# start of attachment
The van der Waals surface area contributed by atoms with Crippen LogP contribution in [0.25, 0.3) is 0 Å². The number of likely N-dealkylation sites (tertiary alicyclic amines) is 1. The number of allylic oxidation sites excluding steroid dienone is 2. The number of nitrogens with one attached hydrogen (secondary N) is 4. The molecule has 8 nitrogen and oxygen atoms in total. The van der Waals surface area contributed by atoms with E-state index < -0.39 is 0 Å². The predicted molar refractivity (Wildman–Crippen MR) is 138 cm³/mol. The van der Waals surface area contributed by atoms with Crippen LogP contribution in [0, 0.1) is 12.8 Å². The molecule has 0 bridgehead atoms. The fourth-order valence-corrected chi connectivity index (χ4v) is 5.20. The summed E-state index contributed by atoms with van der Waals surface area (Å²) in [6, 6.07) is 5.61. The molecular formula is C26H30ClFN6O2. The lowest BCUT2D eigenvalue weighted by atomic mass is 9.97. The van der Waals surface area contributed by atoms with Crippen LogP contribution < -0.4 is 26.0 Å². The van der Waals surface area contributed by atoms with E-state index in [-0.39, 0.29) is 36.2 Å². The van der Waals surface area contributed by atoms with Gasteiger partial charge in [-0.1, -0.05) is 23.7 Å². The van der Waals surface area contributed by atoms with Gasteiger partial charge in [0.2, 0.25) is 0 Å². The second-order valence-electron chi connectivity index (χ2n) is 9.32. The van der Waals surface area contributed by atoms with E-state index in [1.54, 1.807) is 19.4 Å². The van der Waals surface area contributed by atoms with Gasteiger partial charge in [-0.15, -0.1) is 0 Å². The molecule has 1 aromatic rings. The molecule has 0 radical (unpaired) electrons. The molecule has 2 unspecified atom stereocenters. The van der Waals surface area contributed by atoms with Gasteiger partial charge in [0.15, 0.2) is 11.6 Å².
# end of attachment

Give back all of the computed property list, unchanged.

The van der Waals surface area contributed by atoms with Crippen LogP contribution in [0.25, 0.3) is 0 Å². The number of likely N-dealkylation sites (tertiary alicyclic amines) is 1. The number of allylic oxidation sites excluding steroid dienone is 2. The number of nitrogens with one attached hydrogen (secondary N) is 4. The molecule has 8 nitrogen and oxygen atoms in total. The van der Waals surface area contributed by atoms with E-state index < -0.39 is 0 Å². The predicted molar refractivity (Wildman–Crippen MR) is 138 cm³/mol. The van der Waals surface area contributed by atoms with Crippen LogP contribution in [0, 0.1) is 12.8 Å². The molecule has 0 bridgehead atoms. The fourth-order valence-corrected chi connectivity index (χ4v) is 5.20. The summed E-state index contributed by atoms with van der Waals surface area (Å²) in [6, 6.07) is 5.61. The molecular formula is C26H30ClFN6O2. The lowest BCUT2D eigenvalue weighted by atomic mass is 9.97. The van der Waals surface area contributed by atoms with Crippen LogP contribution < -0.4 is 26.0 Å². The van der Waals surface area contributed by atoms with E-state index in [-0.39, 0.29) is 36.2 Å². The van der Waals surface area contributed by atoms with Gasteiger partial charge in [-0.1, -0.05) is 23.7 Å². The van der Waals surface area contributed by atoms with Gasteiger partial charge in [0.2, 0.25) is 0 Å². The second-order valence-electron chi connectivity index (χ2n) is 9.32. The van der Waals surface area contributed by atoms with E-state index in [1.54, 1.807) is 19.4 Å². The van der Waals surface area contributed by atoms with Gasteiger partial charge in [-0.15, -0.1) is 0 Å². The molecule has 1 aromatic rings. The molecule has 0 radical (unpaired) electrons. The molecule has 2 unspecified atom stereocenters. The van der Waals surface area contributed by atoms with Gasteiger partial charge in [0.15, 0.2) is 11.6 Å².